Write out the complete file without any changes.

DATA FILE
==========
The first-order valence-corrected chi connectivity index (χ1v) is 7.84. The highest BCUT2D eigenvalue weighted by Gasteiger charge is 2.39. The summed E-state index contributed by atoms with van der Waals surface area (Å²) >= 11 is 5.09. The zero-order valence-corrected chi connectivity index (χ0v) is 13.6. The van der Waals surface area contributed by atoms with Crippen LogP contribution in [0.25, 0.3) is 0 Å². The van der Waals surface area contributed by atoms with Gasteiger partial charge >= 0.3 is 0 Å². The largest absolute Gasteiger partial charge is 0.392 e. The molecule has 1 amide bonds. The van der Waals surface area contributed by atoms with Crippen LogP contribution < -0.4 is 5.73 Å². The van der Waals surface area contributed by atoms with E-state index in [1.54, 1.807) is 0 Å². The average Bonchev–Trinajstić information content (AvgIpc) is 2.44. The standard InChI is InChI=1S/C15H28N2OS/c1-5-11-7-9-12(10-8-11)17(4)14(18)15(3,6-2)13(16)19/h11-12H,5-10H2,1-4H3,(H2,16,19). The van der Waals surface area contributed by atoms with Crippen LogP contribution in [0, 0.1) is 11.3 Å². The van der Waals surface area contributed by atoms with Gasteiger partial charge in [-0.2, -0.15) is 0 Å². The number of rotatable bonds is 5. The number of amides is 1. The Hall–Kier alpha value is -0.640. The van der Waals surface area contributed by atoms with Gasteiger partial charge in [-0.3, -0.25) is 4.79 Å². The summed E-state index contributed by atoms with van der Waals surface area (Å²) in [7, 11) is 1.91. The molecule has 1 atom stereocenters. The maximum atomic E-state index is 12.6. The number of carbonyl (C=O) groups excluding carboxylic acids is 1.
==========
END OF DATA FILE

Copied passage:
The first-order valence-corrected chi connectivity index (χ1v) is 7.84. The highest BCUT2D eigenvalue weighted by Gasteiger charge is 2.39. The summed E-state index contributed by atoms with van der Waals surface area (Å²) >= 11 is 5.09. The zero-order valence-corrected chi connectivity index (χ0v) is 13.6. The van der Waals surface area contributed by atoms with Crippen LogP contribution in [0.25, 0.3) is 0 Å². The van der Waals surface area contributed by atoms with Gasteiger partial charge >= 0.3 is 0 Å². The largest absolute Gasteiger partial charge is 0.392 e. The molecule has 1 amide bonds. The van der Waals surface area contributed by atoms with Crippen LogP contribution < -0.4 is 5.73 Å². The van der Waals surface area contributed by atoms with E-state index in [1.54, 1.807) is 0 Å². The average Bonchev–Trinajstić information content (AvgIpc) is 2.44. The standard InChI is InChI=1S/C15H28N2OS/c1-5-11-7-9-12(10-8-11)17(4)14(18)15(3,6-2)13(16)19/h11-12H,5-10H2,1-4H3,(H2,16,19). The van der Waals surface area contributed by atoms with Crippen LogP contribution in [0, 0.1) is 11.3 Å². The van der Waals surface area contributed by atoms with Gasteiger partial charge in [-0.2, -0.15) is 0 Å². The number of rotatable bonds is 5. The number of amides is 1. The Hall–Kier alpha value is -0.640. The van der Waals surface area contributed by atoms with Gasteiger partial charge in [-0.3, -0.25) is 4.79 Å². The summed E-state index contributed by atoms with van der Waals surface area (Å²) in [7, 11) is 1.91. The molecule has 1 atom stereocenters. The maximum atomic E-state index is 12.6. The number of carbonyl (C=O) groups excluding carboxylic acids is 1.